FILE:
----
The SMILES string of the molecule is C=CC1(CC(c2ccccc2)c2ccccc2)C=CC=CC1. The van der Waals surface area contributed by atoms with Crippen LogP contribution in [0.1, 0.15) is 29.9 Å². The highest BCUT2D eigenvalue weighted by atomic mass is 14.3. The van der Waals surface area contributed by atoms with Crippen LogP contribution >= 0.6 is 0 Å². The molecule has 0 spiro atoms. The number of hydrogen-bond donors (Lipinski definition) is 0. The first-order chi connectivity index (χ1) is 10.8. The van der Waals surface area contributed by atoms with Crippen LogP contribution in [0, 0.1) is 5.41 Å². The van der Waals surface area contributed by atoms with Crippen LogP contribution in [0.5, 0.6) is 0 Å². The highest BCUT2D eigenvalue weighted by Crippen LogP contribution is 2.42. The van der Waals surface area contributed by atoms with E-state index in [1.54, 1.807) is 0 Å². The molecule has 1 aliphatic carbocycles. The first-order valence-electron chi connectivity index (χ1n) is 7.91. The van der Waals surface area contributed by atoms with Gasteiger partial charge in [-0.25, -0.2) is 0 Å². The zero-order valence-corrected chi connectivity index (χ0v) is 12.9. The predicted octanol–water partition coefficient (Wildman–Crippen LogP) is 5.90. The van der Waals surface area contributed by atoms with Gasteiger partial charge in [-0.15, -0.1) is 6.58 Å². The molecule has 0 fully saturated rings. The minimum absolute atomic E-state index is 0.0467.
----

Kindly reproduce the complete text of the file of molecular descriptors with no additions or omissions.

The SMILES string of the molecule is C=CC1(CC(c2ccccc2)c2ccccc2)C=CC=CC1. The van der Waals surface area contributed by atoms with Crippen LogP contribution in [0.1, 0.15) is 29.9 Å². The highest BCUT2D eigenvalue weighted by atomic mass is 14.3. The van der Waals surface area contributed by atoms with Crippen LogP contribution >= 0.6 is 0 Å². The molecule has 0 spiro atoms. The number of hydrogen-bond donors (Lipinski definition) is 0. The first-order chi connectivity index (χ1) is 10.8. The van der Waals surface area contributed by atoms with Crippen LogP contribution in [0, 0.1) is 5.41 Å². The van der Waals surface area contributed by atoms with Crippen LogP contribution in [0.5, 0.6) is 0 Å². The highest BCUT2D eigenvalue weighted by Crippen LogP contribution is 2.42. The van der Waals surface area contributed by atoms with E-state index in [1.54, 1.807) is 0 Å². The molecule has 1 aliphatic carbocycles. The first-order valence-electron chi connectivity index (χ1n) is 7.91. The van der Waals surface area contributed by atoms with Gasteiger partial charge in [-0.25, -0.2) is 0 Å². The zero-order valence-corrected chi connectivity index (χ0v) is 12.9. The predicted octanol–water partition coefficient (Wildman–Crippen LogP) is 5.90. The van der Waals surface area contributed by atoms with Gasteiger partial charge in [-0.15, -0.1) is 6.58 Å². The molecule has 0 fully saturated rings. The minimum absolute atomic E-state index is 0.0467.